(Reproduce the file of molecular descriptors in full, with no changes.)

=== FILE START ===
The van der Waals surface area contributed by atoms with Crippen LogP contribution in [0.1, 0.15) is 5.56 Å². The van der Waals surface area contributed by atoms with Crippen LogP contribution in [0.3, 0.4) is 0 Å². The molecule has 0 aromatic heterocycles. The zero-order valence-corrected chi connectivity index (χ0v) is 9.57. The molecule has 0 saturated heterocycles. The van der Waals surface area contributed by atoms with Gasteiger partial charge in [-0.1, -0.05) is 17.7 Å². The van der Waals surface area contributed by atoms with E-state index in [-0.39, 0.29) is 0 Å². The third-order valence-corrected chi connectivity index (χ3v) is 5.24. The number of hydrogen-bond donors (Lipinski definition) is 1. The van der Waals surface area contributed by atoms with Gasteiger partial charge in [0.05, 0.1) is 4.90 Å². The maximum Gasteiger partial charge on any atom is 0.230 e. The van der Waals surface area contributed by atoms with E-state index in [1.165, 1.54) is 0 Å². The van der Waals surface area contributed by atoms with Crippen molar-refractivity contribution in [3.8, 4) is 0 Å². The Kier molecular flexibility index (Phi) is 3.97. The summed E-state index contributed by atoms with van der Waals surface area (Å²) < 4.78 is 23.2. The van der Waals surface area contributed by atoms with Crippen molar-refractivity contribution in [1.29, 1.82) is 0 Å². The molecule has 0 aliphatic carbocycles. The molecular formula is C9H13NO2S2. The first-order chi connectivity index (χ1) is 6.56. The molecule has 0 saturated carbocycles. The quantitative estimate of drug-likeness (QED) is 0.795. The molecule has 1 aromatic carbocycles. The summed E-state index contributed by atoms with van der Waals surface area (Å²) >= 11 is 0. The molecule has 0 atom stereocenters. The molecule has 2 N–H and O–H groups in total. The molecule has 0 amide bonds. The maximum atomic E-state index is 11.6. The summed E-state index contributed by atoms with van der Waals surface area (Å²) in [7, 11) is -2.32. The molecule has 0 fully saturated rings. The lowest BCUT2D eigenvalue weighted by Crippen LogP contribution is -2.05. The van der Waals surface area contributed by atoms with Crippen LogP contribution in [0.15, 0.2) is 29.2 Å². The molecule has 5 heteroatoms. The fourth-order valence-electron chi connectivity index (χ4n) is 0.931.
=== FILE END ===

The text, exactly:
The van der Waals surface area contributed by atoms with Crippen LogP contribution in [0.1, 0.15) is 5.56 Å². The van der Waals surface area contributed by atoms with Crippen LogP contribution in [0.3, 0.4) is 0 Å². The molecule has 0 aromatic heterocycles. The zero-order valence-corrected chi connectivity index (χ0v) is 9.57. The molecule has 0 saturated heterocycles. The van der Waals surface area contributed by atoms with Gasteiger partial charge in [-0.1, -0.05) is 17.7 Å². The van der Waals surface area contributed by atoms with E-state index in [-0.39, 0.29) is 0 Å². The third-order valence-corrected chi connectivity index (χ3v) is 5.24. The number of hydrogen-bond donors (Lipinski definition) is 1. The van der Waals surface area contributed by atoms with Gasteiger partial charge in [0.05, 0.1) is 4.90 Å². The maximum Gasteiger partial charge on any atom is 0.230 e. The van der Waals surface area contributed by atoms with E-state index in [1.165, 1.54) is 0 Å². The van der Waals surface area contributed by atoms with Crippen molar-refractivity contribution in [3.8, 4) is 0 Å². The Kier molecular flexibility index (Phi) is 3.97. The summed E-state index contributed by atoms with van der Waals surface area (Å²) < 4.78 is 23.2. The van der Waals surface area contributed by atoms with Crippen molar-refractivity contribution in [1.29, 1.82) is 0 Å². The molecule has 0 aliphatic carbocycles. The molecular formula is C9H13NO2S2. The first-order chi connectivity index (χ1) is 6.56. The molecule has 0 saturated carbocycles. The quantitative estimate of drug-likeness (QED) is 0.795. The molecule has 1 aromatic carbocycles. The summed E-state index contributed by atoms with van der Waals surface area (Å²) >= 11 is 0. The molecule has 0 atom stereocenters. The molecule has 2 N–H and O–H groups in total. The molecule has 0 amide bonds. The maximum atomic E-state index is 11.6. The summed E-state index contributed by atoms with van der Waals surface area (Å²) in [7, 11) is -2.32. The molecule has 0 fully saturated rings. The lowest BCUT2D eigenvalue weighted by Crippen LogP contribution is -2.05. The van der Waals surface area contributed by atoms with Crippen LogP contribution in [0.15, 0.2) is 29.2 Å². The molecule has 5 heteroatoms. The fourth-order valence-electron chi connectivity index (χ4n) is 0.931.